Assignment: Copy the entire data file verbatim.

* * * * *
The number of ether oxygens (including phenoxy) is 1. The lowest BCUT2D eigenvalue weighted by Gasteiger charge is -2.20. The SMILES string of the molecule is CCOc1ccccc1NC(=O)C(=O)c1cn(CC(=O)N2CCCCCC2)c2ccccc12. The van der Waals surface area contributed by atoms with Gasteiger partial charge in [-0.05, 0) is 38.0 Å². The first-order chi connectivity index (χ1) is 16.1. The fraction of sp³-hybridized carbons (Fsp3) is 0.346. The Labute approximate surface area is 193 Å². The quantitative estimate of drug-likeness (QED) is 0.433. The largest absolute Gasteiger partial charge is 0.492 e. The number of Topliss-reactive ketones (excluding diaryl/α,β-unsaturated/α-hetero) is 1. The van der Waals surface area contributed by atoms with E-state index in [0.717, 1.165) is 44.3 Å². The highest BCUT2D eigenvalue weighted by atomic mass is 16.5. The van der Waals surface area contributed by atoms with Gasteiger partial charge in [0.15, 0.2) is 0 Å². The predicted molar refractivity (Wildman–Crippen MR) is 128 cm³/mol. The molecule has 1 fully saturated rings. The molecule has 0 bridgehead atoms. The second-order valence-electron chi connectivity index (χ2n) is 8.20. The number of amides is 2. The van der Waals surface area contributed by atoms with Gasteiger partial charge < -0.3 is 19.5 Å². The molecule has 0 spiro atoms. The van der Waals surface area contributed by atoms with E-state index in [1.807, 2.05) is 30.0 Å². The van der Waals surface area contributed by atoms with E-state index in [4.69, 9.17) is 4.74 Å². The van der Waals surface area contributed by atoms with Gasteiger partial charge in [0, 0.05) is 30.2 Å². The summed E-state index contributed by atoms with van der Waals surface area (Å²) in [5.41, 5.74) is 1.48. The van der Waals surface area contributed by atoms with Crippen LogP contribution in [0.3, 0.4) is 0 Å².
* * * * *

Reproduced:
The number of ether oxygens (including phenoxy) is 1. The lowest BCUT2D eigenvalue weighted by Gasteiger charge is -2.20. The SMILES string of the molecule is CCOc1ccccc1NC(=O)C(=O)c1cn(CC(=O)N2CCCCCC2)c2ccccc12. The van der Waals surface area contributed by atoms with Gasteiger partial charge in [-0.05, 0) is 38.0 Å². The first-order chi connectivity index (χ1) is 16.1. The fraction of sp³-hybridized carbons (Fsp3) is 0.346. The Labute approximate surface area is 193 Å². The quantitative estimate of drug-likeness (QED) is 0.433. The largest absolute Gasteiger partial charge is 0.492 e. The number of Topliss-reactive ketones (excluding diaryl/α,β-unsaturated/α-hetero) is 1. The van der Waals surface area contributed by atoms with E-state index in [0.717, 1.165) is 44.3 Å². The highest BCUT2D eigenvalue weighted by atomic mass is 16.5. The van der Waals surface area contributed by atoms with Gasteiger partial charge in [0.15, 0.2) is 0 Å². The predicted molar refractivity (Wildman–Crippen MR) is 128 cm³/mol. The molecule has 1 fully saturated rings. The molecule has 0 bridgehead atoms. The second-order valence-electron chi connectivity index (χ2n) is 8.20. The number of amides is 2. The van der Waals surface area contributed by atoms with Gasteiger partial charge < -0.3 is 19.5 Å². The molecule has 0 spiro atoms. The van der Waals surface area contributed by atoms with E-state index in [1.807, 2.05) is 30.0 Å². The van der Waals surface area contributed by atoms with E-state index in [4.69, 9.17) is 4.74 Å². The van der Waals surface area contributed by atoms with Gasteiger partial charge in [0, 0.05) is 30.2 Å². The summed E-state index contributed by atoms with van der Waals surface area (Å²) in [5.41, 5.74) is 1.48. The van der Waals surface area contributed by atoms with Crippen LogP contribution in [0.3, 0.4) is 0 Å².